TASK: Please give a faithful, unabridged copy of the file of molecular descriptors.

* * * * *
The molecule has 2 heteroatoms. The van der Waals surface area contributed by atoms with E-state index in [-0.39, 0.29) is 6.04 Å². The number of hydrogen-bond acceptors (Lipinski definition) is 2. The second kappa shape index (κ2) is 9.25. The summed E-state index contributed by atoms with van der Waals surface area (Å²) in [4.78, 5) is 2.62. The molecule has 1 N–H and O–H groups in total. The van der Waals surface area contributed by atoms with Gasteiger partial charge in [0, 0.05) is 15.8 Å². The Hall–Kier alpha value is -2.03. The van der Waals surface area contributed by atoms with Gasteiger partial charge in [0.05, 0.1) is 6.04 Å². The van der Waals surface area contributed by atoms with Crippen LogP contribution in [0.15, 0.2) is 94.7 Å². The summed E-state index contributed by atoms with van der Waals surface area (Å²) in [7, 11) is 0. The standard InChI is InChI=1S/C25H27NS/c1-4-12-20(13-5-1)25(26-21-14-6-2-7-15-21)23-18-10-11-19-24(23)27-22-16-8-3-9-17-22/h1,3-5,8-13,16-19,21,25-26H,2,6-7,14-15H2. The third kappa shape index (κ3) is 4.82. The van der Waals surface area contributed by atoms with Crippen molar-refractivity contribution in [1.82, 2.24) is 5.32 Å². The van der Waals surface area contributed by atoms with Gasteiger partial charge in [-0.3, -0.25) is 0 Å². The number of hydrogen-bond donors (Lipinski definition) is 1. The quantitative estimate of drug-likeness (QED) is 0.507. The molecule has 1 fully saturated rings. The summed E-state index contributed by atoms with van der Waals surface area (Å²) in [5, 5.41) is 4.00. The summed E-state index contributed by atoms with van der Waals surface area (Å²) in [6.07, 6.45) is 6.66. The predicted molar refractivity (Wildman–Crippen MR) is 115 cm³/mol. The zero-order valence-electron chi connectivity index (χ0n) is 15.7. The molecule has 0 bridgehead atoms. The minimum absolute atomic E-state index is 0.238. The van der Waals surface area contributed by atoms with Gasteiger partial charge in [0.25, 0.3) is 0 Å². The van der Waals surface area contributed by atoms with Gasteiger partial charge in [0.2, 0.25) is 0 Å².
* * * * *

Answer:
The molecule has 2 heteroatoms. The van der Waals surface area contributed by atoms with E-state index in [-0.39, 0.29) is 6.04 Å². The number of hydrogen-bond acceptors (Lipinski definition) is 2. The second kappa shape index (κ2) is 9.25. The summed E-state index contributed by atoms with van der Waals surface area (Å²) in [4.78, 5) is 2.62. The molecule has 1 N–H and O–H groups in total. The van der Waals surface area contributed by atoms with Gasteiger partial charge in [0, 0.05) is 15.8 Å². The Hall–Kier alpha value is -2.03. The van der Waals surface area contributed by atoms with Gasteiger partial charge in [0.05, 0.1) is 6.04 Å². The van der Waals surface area contributed by atoms with Crippen LogP contribution in [0.15, 0.2) is 94.7 Å². The summed E-state index contributed by atoms with van der Waals surface area (Å²) in [7, 11) is 0. The standard InChI is InChI=1S/C25H27NS/c1-4-12-20(13-5-1)25(26-21-14-6-2-7-15-21)23-18-10-11-19-24(23)27-22-16-8-3-9-17-22/h1,3-5,8-13,16-19,21,25-26H,2,6-7,14-15H2. The third kappa shape index (κ3) is 4.82. The van der Waals surface area contributed by atoms with Crippen molar-refractivity contribution in [1.82, 2.24) is 5.32 Å². The van der Waals surface area contributed by atoms with Gasteiger partial charge in [-0.3, -0.25) is 0 Å². The number of hydrogen-bond donors (Lipinski definition) is 1. The quantitative estimate of drug-likeness (QED) is 0.507. The molecule has 1 fully saturated rings. The summed E-state index contributed by atoms with van der Waals surface area (Å²) in [5, 5.41) is 4.00. The summed E-state index contributed by atoms with van der Waals surface area (Å²) in [6.07, 6.45) is 6.66. The predicted molar refractivity (Wildman–Crippen MR) is 115 cm³/mol. The zero-order valence-electron chi connectivity index (χ0n) is 15.7. The molecule has 0 bridgehead atoms. The minimum absolute atomic E-state index is 0.238. The van der Waals surface area contributed by atoms with Gasteiger partial charge in [0.25, 0.3) is 0 Å². The van der Waals surface area contributed by atoms with Gasteiger partial charge in [0.2, 0.25) is 0 Å².